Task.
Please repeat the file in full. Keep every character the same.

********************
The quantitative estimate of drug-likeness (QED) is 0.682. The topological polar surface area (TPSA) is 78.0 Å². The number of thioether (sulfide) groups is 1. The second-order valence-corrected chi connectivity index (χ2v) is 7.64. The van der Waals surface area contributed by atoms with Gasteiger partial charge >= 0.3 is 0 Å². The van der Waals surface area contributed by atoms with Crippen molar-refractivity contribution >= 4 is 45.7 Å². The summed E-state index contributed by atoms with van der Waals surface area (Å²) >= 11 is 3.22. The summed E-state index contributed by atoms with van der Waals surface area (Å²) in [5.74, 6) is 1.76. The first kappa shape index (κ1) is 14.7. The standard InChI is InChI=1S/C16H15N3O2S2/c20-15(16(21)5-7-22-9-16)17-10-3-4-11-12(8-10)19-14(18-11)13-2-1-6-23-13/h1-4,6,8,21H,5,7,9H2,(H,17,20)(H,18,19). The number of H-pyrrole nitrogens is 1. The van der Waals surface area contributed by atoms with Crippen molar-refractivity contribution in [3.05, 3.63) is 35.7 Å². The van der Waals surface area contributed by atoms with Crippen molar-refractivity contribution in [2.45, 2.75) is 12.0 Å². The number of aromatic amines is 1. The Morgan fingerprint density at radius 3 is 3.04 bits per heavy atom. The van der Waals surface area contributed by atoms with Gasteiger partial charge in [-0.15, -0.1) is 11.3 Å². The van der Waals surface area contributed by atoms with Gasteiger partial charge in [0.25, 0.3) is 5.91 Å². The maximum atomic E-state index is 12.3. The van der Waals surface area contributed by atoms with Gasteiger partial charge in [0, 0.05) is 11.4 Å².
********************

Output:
The quantitative estimate of drug-likeness (QED) is 0.682. The topological polar surface area (TPSA) is 78.0 Å². The number of thioether (sulfide) groups is 1. The second-order valence-corrected chi connectivity index (χ2v) is 7.64. The van der Waals surface area contributed by atoms with Gasteiger partial charge >= 0.3 is 0 Å². The van der Waals surface area contributed by atoms with Crippen molar-refractivity contribution >= 4 is 45.7 Å². The summed E-state index contributed by atoms with van der Waals surface area (Å²) >= 11 is 3.22. The summed E-state index contributed by atoms with van der Waals surface area (Å²) in [5.74, 6) is 1.76. The first kappa shape index (κ1) is 14.7. The standard InChI is InChI=1S/C16H15N3O2S2/c20-15(16(21)5-7-22-9-16)17-10-3-4-11-12(8-10)19-14(18-11)13-2-1-6-23-13/h1-4,6,8,21H,5,7,9H2,(H,17,20)(H,18,19). The number of H-pyrrole nitrogens is 1. The van der Waals surface area contributed by atoms with Crippen molar-refractivity contribution in [3.05, 3.63) is 35.7 Å². The van der Waals surface area contributed by atoms with Crippen molar-refractivity contribution in [2.45, 2.75) is 12.0 Å². The number of aromatic amines is 1. The Morgan fingerprint density at radius 3 is 3.04 bits per heavy atom. The van der Waals surface area contributed by atoms with Gasteiger partial charge in [-0.15, -0.1) is 11.3 Å². The van der Waals surface area contributed by atoms with Gasteiger partial charge in [0.25, 0.3) is 5.91 Å². The maximum atomic E-state index is 12.3. The van der Waals surface area contributed by atoms with Gasteiger partial charge in [0, 0.05) is 11.4 Å².